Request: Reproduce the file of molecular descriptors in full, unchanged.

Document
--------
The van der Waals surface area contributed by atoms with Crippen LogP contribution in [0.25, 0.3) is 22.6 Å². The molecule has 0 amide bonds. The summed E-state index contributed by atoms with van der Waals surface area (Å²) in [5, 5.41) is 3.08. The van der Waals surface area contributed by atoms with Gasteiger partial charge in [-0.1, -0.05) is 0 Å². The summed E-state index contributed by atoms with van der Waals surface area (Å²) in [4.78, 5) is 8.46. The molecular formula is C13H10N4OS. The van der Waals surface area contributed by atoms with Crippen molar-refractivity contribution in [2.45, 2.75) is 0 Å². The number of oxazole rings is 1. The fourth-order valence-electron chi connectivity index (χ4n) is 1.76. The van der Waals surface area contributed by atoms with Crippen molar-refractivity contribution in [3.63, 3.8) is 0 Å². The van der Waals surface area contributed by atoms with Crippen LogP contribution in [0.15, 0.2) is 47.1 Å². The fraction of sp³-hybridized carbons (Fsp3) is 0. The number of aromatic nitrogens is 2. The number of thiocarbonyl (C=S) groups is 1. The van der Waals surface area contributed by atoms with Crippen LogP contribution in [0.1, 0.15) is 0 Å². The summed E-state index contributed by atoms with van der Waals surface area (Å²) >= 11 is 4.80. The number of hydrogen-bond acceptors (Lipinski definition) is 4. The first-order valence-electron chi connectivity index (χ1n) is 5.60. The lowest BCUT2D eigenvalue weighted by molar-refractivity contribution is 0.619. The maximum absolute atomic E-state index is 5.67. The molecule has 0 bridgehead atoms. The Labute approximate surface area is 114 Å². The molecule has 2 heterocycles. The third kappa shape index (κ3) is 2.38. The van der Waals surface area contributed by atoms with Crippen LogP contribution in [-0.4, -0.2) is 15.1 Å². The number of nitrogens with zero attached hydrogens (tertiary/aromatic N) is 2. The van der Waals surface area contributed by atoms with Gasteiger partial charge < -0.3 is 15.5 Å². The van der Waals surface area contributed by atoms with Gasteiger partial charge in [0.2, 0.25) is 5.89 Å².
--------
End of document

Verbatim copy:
The van der Waals surface area contributed by atoms with Crippen LogP contribution in [0.25, 0.3) is 22.6 Å². The molecule has 0 amide bonds. The summed E-state index contributed by atoms with van der Waals surface area (Å²) in [5, 5.41) is 3.08. The van der Waals surface area contributed by atoms with Gasteiger partial charge in [-0.1, -0.05) is 0 Å². The summed E-state index contributed by atoms with van der Waals surface area (Å²) in [4.78, 5) is 8.46. The molecular formula is C13H10N4OS. The van der Waals surface area contributed by atoms with Crippen molar-refractivity contribution in [2.45, 2.75) is 0 Å². The number of oxazole rings is 1. The fourth-order valence-electron chi connectivity index (χ4n) is 1.76. The van der Waals surface area contributed by atoms with Crippen molar-refractivity contribution in [3.63, 3.8) is 0 Å². The van der Waals surface area contributed by atoms with Crippen LogP contribution in [0.15, 0.2) is 47.1 Å². The fraction of sp³-hybridized carbons (Fsp3) is 0. The number of aromatic nitrogens is 2. The number of thiocarbonyl (C=S) groups is 1. The van der Waals surface area contributed by atoms with Crippen LogP contribution in [0.1, 0.15) is 0 Å². The summed E-state index contributed by atoms with van der Waals surface area (Å²) >= 11 is 4.80. The number of hydrogen-bond acceptors (Lipinski definition) is 4. The first-order valence-electron chi connectivity index (χ1n) is 5.60. The lowest BCUT2D eigenvalue weighted by molar-refractivity contribution is 0.619. The maximum absolute atomic E-state index is 5.67. The molecule has 0 bridgehead atoms. The Labute approximate surface area is 114 Å². The molecule has 2 heterocycles. The third kappa shape index (κ3) is 2.38. The van der Waals surface area contributed by atoms with Crippen LogP contribution in [-0.4, -0.2) is 15.1 Å². The number of nitrogens with zero attached hydrogens (tertiary/aromatic N) is 2. The van der Waals surface area contributed by atoms with Gasteiger partial charge < -0.3 is 15.5 Å². The van der Waals surface area contributed by atoms with Gasteiger partial charge in [0.2, 0.25) is 5.89 Å².